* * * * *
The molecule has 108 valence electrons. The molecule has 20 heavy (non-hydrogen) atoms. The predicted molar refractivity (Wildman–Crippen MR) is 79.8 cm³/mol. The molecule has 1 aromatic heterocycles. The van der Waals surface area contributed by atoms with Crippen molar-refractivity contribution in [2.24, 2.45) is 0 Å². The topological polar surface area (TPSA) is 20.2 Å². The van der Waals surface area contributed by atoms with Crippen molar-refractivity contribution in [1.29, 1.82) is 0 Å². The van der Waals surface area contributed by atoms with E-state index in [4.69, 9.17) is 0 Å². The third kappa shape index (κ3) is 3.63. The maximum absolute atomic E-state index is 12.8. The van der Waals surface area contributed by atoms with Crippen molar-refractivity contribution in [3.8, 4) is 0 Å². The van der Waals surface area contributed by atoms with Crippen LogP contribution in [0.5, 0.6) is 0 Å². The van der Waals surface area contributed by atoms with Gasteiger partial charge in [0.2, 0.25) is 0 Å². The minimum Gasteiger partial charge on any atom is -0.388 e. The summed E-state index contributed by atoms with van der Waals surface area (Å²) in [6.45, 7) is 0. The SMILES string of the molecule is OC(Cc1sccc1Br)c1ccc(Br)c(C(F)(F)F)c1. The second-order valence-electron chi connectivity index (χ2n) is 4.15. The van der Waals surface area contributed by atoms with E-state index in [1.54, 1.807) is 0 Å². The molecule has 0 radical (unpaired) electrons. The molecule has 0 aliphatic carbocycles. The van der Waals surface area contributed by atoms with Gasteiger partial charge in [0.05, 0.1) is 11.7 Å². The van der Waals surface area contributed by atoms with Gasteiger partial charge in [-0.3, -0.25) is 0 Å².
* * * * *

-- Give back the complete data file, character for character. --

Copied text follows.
The molecule has 108 valence electrons. The molecule has 20 heavy (non-hydrogen) atoms. The predicted molar refractivity (Wildman–Crippen MR) is 79.8 cm³/mol. The molecule has 1 aromatic heterocycles. The van der Waals surface area contributed by atoms with Crippen molar-refractivity contribution in [2.24, 2.45) is 0 Å². The topological polar surface area (TPSA) is 20.2 Å². The van der Waals surface area contributed by atoms with Crippen molar-refractivity contribution in [1.29, 1.82) is 0 Å². The van der Waals surface area contributed by atoms with E-state index in [4.69, 9.17) is 0 Å². The third kappa shape index (κ3) is 3.63. The maximum absolute atomic E-state index is 12.8. The van der Waals surface area contributed by atoms with Crippen molar-refractivity contribution in [3.8, 4) is 0 Å². The van der Waals surface area contributed by atoms with Crippen LogP contribution in [0.5, 0.6) is 0 Å². The van der Waals surface area contributed by atoms with Gasteiger partial charge in [0.2, 0.25) is 0 Å². The minimum Gasteiger partial charge on any atom is -0.388 e. The summed E-state index contributed by atoms with van der Waals surface area (Å²) in [6.45, 7) is 0. The SMILES string of the molecule is OC(Cc1sccc1Br)c1ccc(Br)c(C(F)(F)F)c1. The second-order valence-electron chi connectivity index (χ2n) is 4.15. The van der Waals surface area contributed by atoms with E-state index in [1.54, 1.807) is 0 Å². The molecule has 0 radical (unpaired) electrons. The molecule has 0 aliphatic carbocycles. The van der Waals surface area contributed by atoms with Gasteiger partial charge in [0.05, 0.1) is 11.7 Å². The van der Waals surface area contributed by atoms with Gasteiger partial charge in [-0.3, -0.25) is 0 Å².